In my review of the embryology of Jonathan Wells in PIGDID, I made a specific example of the abuse of a quote from Bill Ballard; I pointed out that he selectively edited the quote to completely distort Ballard’s point in the cited paper, and used that to show how dishonest all of Wells’ work was.
Now Tim McGrew of Kalamazoo wants to accuse me of intentionally distorting Wells’ words. I didn’t just selectively edit, he thinks I actively changed Wells’ words to make my point.
Let me rephrase that: Myers has changed Wells’s wording and then has the temerity to accuse Wells of misleading the reader at the very point where Myers himself has made the change in Wells’s words.
Let me put that more bluntly: Myers is lying through his teeth. Literally. He is actually that dishonest. And not a single commentator on Panda’s Thumb for the past two months could be bothered to check Myers’s quotation against Wells’s actual words to see whether Myers was telling the truth.
Sal Cordova, sycophant of the ID movement, has of course leapt upon this claim at Uncommon Descent as well. Let’s see how accurate McGrew and Cordova are.
Here’s the piece I quoted from Wells’ book:
It is “only by semantic tricks and subjective selection of evidence,” by “bending the facts of nature,” that one can argue that the early embryo stages of vertebrates” are more alike than their adults.”
McGrew claims this is not in the book, and that he cross-checked it. He even notes that I’d specifically said this was on page 35.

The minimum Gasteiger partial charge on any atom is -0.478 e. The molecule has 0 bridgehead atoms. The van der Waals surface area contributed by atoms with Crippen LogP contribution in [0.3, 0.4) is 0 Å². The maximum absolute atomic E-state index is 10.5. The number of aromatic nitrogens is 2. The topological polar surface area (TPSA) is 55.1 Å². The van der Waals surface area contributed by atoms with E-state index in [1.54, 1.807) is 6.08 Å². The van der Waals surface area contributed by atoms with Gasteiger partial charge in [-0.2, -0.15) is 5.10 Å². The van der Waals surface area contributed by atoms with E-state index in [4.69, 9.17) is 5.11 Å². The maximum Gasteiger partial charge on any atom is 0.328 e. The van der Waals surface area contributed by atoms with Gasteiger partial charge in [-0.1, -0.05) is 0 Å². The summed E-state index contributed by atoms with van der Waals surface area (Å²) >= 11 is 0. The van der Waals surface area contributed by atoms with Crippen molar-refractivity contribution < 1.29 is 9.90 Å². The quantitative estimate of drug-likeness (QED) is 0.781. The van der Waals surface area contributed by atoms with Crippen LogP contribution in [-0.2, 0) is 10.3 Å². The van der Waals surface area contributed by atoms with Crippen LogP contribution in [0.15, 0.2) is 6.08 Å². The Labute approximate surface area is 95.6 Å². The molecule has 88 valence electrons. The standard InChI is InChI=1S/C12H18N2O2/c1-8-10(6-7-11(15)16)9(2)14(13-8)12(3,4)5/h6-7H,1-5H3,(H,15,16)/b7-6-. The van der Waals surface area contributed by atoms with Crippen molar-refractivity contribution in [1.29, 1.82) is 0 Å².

The least interesting of the discrepancies is that Myers has apparently slipped in the page references to Wells: the quotation he finds objectionable appears on pp. 30-31, not on “pp. 35.”
Hmmm. Not on page 35? Let’s look. Everyone, open your copy of The Politically Incorrect Guide to Darwinism and Intelligent Design to page 35…oh, you don’t have one? I don’t blame you. It sucks. Here’s a scan of the page for you.
Oh, wait. Maybe you’re a creationist. Maybe your initials are S.A.L. C.O.R.D.O.V.A., and you’ve got the perspicacity of a twig. Here, the red arrows will help you find what I’m talking about.
My critics apparently looked at that page and didn’t notice the big gray box dominating the lower right quadrant of the page—you know, the one with the great big font headline, the ugly graphic (of a lectern, I think), and the bold attribution of the quote to William Ballard. The publishers seem to have done everything they could to make that text pop out to the reader, and in the case of Tim McGrew and Sal Cordova, they failed. I saw it, no problem, and even thought this must be a particularly important point Wells was making. I don’t know what the difference between us could be. Maybe it’s that I’m not blind.
Let me help you out even more. Let’s zoom in on that box.
Here’s how I quoted those words:
It is “only by semantic tricks and subjective selection of evidence,” by “bending the facts of nature,” that one can argue that the early embryo stages of vertebrates “are more alike than their adults.”